luminous mass

luminous mass

[′lü·mə·nəs ′mas]
(astronomy)
The mass of a celestial object inferred from its luminosity or the luminosities of its components.
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The cloud should appear like a less luminous mass, and should be either decisively separated from other warmer ones as are our cumulus clouds, or shaded on the edges like our stratus clouds; that radiating shape and the appearance of currents running into a cavity and forming a distinct scarp will not ever be observed, in any guise, at least in what we can perceive and reasonably conjecture about our clouds.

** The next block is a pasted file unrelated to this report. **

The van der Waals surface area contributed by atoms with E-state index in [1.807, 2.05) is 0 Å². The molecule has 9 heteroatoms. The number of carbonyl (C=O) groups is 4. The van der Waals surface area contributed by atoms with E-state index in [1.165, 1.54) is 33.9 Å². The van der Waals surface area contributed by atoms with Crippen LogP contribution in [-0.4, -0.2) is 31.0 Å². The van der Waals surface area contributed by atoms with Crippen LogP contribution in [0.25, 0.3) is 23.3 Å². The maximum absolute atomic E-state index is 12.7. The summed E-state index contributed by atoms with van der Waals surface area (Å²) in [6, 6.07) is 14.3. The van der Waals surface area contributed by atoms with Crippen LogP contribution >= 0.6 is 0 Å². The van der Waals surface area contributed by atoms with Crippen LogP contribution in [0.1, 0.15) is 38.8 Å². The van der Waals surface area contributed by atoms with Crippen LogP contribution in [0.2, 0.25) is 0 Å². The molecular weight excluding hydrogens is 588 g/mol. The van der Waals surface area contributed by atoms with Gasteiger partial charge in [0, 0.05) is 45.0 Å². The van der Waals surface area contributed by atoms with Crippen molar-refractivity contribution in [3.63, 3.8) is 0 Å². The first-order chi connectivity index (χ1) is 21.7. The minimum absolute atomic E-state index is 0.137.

Cosmologists believe that the amount of dark matter -- mysterious material that exerts a gravitational influence on its surroundings but doesn't emit light -- far exceeds the quantity of visible, luminous mass in the universe.
Now, for the next 14 days, the Whole Earth Telescope, an international network of cooperating astronomical observatories led by the University of Delaware, will be continuously monitoring three of these stars to try to figure out what's going on inside their luminous masses of cooling plasma.